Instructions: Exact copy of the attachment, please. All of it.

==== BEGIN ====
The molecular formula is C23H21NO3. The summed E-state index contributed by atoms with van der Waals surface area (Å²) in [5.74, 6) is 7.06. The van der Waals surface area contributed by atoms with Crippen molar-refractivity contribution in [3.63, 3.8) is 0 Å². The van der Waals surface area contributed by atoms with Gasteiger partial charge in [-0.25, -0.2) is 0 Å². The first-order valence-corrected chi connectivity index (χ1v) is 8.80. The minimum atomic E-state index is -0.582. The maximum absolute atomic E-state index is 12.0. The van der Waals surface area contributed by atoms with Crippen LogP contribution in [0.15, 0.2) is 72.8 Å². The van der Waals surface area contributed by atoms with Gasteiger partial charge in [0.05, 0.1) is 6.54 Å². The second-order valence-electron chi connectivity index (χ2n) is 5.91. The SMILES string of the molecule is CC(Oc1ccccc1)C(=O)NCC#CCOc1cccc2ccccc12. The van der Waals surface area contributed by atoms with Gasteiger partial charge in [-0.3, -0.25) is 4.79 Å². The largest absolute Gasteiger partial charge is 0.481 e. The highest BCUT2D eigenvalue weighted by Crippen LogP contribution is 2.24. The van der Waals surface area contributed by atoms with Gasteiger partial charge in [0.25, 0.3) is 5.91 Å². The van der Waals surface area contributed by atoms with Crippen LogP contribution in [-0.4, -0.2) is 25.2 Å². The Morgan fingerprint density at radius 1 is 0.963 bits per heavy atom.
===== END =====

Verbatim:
The molecular formula is C23H21NO3. The summed E-state index contributed by atoms with van der Waals surface area (Å²) in [5.74, 6) is 7.06. The van der Waals surface area contributed by atoms with Crippen molar-refractivity contribution in [3.63, 3.8) is 0 Å². The van der Waals surface area contributed by atoms with Gasteiger partial charge in [-0.25, -0.2) is 0 Å². The first-order valence-corrected chi connectivity index (χ1v) is 8.80. The minimum atomic E-state index is -0.582. The maximum absolute atomic E-state index is 12.0. The van der Waals surface area contributed by atoms with Crippen LogP contribution in [0.15, 0.2) is 72.8 Å². The van der Waals surface area contributed by atoms with Gasteiger partial charge in [0.05, 0.1) is 6.54 Å². The second-order valence-electron chi connectivity index (χ2n) is 5.91. The SMILES string of the molecule is CC(Oc1ccccc1)C(=O)NCC#CCOc1cccc2ccccc12. The van der Waals surface area contributed by atoms with Gasteiger partial charge in [-0.3, -0.25) is 4.79 Å². The largest absolute Gasteiger partial charge is 0.481 e. The highest BCUT2D eigenvalue weighted by Crippen LogP contribution is 2.24. The van der Waals surface area contributed by atoms with Gasteiger partial charge in [0.25, 0.3) is 5.91 Å². The van der Waals surface area contributed by atoms with Crippen LogP contribution in [-0.4, -0.2) is 25.2 Å². The Morgan fingerprint density at radius 1 is 0.963 bits per heavy atom.